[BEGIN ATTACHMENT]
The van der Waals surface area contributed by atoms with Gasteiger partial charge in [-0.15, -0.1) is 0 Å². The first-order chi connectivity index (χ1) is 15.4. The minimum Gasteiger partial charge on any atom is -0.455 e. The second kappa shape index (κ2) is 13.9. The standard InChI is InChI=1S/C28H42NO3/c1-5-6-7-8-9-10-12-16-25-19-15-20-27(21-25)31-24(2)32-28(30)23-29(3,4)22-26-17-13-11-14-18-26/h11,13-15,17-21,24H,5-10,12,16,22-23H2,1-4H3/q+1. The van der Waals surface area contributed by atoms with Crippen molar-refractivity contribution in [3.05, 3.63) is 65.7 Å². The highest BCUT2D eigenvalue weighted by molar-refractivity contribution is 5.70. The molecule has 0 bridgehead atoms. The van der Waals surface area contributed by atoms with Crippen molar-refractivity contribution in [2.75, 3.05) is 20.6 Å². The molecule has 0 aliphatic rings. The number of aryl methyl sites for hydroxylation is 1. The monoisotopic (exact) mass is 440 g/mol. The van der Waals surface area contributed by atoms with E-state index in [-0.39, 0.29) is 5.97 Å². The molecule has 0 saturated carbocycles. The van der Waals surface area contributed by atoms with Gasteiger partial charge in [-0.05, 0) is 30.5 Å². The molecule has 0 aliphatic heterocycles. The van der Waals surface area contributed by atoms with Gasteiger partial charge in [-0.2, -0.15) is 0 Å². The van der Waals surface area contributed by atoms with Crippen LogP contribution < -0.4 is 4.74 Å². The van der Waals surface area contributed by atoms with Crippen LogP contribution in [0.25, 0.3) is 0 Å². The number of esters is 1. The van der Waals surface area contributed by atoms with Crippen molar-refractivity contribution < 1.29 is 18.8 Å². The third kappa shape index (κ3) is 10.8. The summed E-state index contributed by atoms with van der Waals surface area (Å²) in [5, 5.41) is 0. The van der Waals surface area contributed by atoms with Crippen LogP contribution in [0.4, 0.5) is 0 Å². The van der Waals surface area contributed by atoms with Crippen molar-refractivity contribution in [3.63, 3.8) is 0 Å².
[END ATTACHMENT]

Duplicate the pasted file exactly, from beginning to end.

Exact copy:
The van der Waals surface area contributed by atoms with Gasteiger partial charge in [-0.15, -0.1) is 0 Å². The first-order chi connectivity index (χ1) is 15.4. The minimum Gasteiger partial charge on any atom is -0.455 e. The second kappa shape index (κ2) is 13.9. The standard InChI is InChI=1S/C28H42NO3/c1-5-6-7-8-9-10-12-16-25-19-15-20-27(21-25)31-24(2)32-28(30)23-29(3,4)22-26-17-13-11-14-18-26/h11,13-15,17-21,24H,5-10,12,16,22-23H2,1-4H3/q+1. The van der Waals surface area contributed by atoms with Crippen molar-refractivity contribution in [3.05, 3.63) is 65.7 Å². The highest BCUT2D eigenvalue weighted by molar-refractivity contribution is 5.70. The molecule has 0 bridgehead atoms. The van der Waals surface area contributed by atoms with Crippen molar-refractivity contribution in [2.75, 3.05) is 20.6 Å². The molecule has 0 aliphatic rings. The number of aryl methyl sites for hydroxylation is 1. The monoisotopic (exact) mass is 440 g/mol. The van der Waals surface area contributed by atoms with E-state index in [-0.39, 0.29) is 5.97 Å². The molecule has 0 saturated carbocycles. The van der Waals surface area contributed by atoms with Gasteiger partial charge in [-0.05, 0) is 30.5 Å². The molecule has 0 aliphatic heterocycles. The van der Waals surface area contributed by atoms with Gasteiger partial charge in [-0.2, -0.15) is 0 Å². The van der Waals surface area contributed by atoms with Crippen LogP contribution < -0.4 is 4.74 Å². The van der Waals surface area contributed by atoms with Crippen LogP contribution in [0.25, 0.3) is 0 Å². The number of esters is 1. The van der Waals surface area contributed by atoms with Crippen molar-refractivity contribution < 1.29 is 18.8 Å². The third kappa shape index (κ3) is 10.8. The summed E-state index contributed by atoms with van der Waals surface area (Å²) in [5, 5.41) is 0. The van der Waals surface area contributed by atoms with Crippen LogP contribution in [0.4, 0.5) is 0 Å². The van der Waals surface area contributed by atoms with Crippen molar-refractivity contribution in [3.63, 3.8) is 0 Å².